Story is a very personal experience. In the case of a good story, it grows with us as we grow, changes as we change, and becomes a part of us that is only more relevant as time goes on. This is something I've found with Loom - despite all the games I've played in the meantime, it means as much to me now as ever, and my world-view is still very much in alignment with Bobbin's. I may be twenty years older, and so may he, but we're still the same where it counts.
And Loom provided, for me, something more - it provided a sense of delayed gratification. It allowed me to dream. For those of you who haven't played the game and don't wish me to mildly spoil the ending, turn away now: but, you see, the story doesn't end. It resolves, as all good stories should. But it isn't over, not by a long shot. And that's okay.
Over the years, I've found those are the games that I look to most, that I feel for the most, and that I love most deeply. Stories that keep going, beyond the mere screen and into our imaginations, that allow us to dream of what yet might still be. Bobbin may come back to save the world. He is immortal now, of course. He has all the time in the (other) world. The Nameless One may make his way back to Sigil, even though he's part of the Blood War (and seeming to break all the rules about Petitioners, but that's another tale entirely). District 9 had such an ending; that's the type of ending Avatar should have had. I don't know when we started demanding closure, but it's ruining our imaginations.
Some movies, such as children's movies, benefit from a final ending. Kung Fu Panda would be nothing if Po didn't defeat Tai Lung. But when did we become so complacent in our own minds that we decided we wanted everything explained to us? Did we ever really decide that at all?
What sparks this post is Bioshock 2, and its multiple endings. I won't reveal spoilers, but suffice to say, once again, the morally ambiguous (but mildly good) ending is the best. The bad ending is terrible, and the good ending is... Well, I said no spoilers. But it reminds me of The Suffering, where, the whole game, you're accused of killing your wife and children. If you play through the game as though you're a criminal, you find out it wasn't really your fault. Ah, but if you play through the game as if you're not guilty, and you make the game harder by never giving into rage, so you can retain your humanity and prove that you'd never do such a thing... I believe that ending is the most horrible of all.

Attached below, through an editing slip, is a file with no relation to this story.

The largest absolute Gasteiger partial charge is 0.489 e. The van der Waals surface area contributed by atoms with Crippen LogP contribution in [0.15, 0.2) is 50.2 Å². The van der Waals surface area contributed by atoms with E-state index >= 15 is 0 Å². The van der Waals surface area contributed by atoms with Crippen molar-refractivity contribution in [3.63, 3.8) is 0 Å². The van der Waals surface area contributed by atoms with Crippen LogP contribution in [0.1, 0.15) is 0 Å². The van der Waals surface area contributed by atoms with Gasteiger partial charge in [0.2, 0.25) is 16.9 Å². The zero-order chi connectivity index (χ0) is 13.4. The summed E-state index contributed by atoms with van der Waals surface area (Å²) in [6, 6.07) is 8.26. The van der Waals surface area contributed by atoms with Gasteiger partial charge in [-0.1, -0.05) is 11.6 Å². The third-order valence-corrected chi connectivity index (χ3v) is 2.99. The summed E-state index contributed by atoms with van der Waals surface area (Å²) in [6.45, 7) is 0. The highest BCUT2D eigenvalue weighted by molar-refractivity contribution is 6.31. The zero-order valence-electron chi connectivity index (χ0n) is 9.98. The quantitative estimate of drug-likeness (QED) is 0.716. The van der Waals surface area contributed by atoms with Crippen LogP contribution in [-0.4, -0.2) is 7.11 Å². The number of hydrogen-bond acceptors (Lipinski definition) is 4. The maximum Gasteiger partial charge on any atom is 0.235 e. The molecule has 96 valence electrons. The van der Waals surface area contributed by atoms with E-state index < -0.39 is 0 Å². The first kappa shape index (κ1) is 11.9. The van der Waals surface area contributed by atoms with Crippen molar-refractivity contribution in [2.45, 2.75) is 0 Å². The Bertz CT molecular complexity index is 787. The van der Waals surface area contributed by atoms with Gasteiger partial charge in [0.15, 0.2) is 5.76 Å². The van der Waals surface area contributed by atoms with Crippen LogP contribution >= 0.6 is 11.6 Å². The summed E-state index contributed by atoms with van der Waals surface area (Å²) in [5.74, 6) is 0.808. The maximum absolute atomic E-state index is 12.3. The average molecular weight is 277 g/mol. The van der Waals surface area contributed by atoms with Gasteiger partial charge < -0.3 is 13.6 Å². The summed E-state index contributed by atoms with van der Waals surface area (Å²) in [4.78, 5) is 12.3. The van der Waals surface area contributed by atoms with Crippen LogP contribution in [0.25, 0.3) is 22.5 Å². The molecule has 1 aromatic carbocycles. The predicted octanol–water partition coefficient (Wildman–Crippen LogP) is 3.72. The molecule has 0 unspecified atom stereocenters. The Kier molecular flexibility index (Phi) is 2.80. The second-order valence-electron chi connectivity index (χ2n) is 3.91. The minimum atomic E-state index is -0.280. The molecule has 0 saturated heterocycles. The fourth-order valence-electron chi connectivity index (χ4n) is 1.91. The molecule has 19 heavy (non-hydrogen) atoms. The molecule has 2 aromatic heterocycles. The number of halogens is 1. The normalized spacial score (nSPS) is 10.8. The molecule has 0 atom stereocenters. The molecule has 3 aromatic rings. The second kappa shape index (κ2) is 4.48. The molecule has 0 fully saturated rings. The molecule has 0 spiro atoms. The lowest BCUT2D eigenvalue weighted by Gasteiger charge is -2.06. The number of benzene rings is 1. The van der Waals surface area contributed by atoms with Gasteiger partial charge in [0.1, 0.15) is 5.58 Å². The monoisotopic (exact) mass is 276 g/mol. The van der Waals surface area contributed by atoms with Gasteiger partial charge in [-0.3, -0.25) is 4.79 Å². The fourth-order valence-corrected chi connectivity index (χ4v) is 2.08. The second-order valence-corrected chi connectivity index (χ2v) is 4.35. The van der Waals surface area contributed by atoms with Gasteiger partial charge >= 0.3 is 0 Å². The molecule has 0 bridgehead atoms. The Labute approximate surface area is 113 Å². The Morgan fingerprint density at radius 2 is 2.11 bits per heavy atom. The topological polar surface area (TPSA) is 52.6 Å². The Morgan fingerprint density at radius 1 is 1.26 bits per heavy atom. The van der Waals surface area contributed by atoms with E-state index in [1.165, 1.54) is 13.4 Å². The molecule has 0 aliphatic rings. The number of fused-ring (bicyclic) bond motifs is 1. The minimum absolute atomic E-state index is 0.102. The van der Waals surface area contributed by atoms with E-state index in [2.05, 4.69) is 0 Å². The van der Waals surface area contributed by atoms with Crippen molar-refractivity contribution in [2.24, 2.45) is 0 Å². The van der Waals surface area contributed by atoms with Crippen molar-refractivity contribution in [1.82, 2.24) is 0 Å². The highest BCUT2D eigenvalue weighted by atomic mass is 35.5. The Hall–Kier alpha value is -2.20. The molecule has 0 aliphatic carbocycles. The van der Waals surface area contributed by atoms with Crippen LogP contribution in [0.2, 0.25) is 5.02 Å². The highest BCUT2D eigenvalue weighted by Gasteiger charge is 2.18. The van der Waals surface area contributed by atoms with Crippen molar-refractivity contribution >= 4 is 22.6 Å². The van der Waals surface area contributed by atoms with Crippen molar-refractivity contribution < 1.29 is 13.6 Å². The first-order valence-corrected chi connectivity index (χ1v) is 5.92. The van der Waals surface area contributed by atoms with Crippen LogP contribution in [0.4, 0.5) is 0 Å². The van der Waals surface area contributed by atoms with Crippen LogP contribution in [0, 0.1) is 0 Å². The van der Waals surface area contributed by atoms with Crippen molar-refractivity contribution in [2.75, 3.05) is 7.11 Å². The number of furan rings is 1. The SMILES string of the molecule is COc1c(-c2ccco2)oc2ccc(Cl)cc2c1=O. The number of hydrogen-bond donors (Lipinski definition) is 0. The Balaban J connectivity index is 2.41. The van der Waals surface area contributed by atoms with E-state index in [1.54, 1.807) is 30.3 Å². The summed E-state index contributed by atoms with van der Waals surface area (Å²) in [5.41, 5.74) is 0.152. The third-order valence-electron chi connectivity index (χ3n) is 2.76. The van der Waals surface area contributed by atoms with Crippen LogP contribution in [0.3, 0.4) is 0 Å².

But all of these games, though they finish the player's journey, don't finish the question of story. What happens next? And I think that's important, to let us keep on dreaming. There are more endings in our minds than any one company can create, and more variation in characters and setting than a thousand artists could paint. We just need to know how to access it, and that means learning to believe.
Children believe in imagination. They can believe anything is possible. If you want to be creative, you need only close your eyes and remember, or watch a child at play. As Violet Baudelaire says, "There's always something." And as long as you keep imagining, as long as you keep keeping the world alive, there always will be. The story isn't over because someone else told you so. It's over when you let it be.
And so Bioshock 2, with its simple monologue, drowns all my pretentions of who my character was. Far from the extremes, it melts instead into a kind of innocent incomprehension, which reminds me of my core as Delta: who I was, and will continue to be, long after that chapter is closed. I doubt there is a time when someone mentions this game that I won't think of the look in Eleanor's eyes, and feel as any father would. I know there will be a time, maybe no more than days from now, when I will remember the end of my journey without tears in my eyes, but for now, this sadness is precious to me. It means the world touched me, and created something greater than itself. For all that it guided me, these feelings are my own, and I treasure them in their intensity and despair. I had loved, even a little while, and now the world moves on without me, as it should. And this, too, is okay.
The ending of every game is a tiny death. Whether that death is worthwhile or not is decided by what remains alive after the disc has stopped spinning.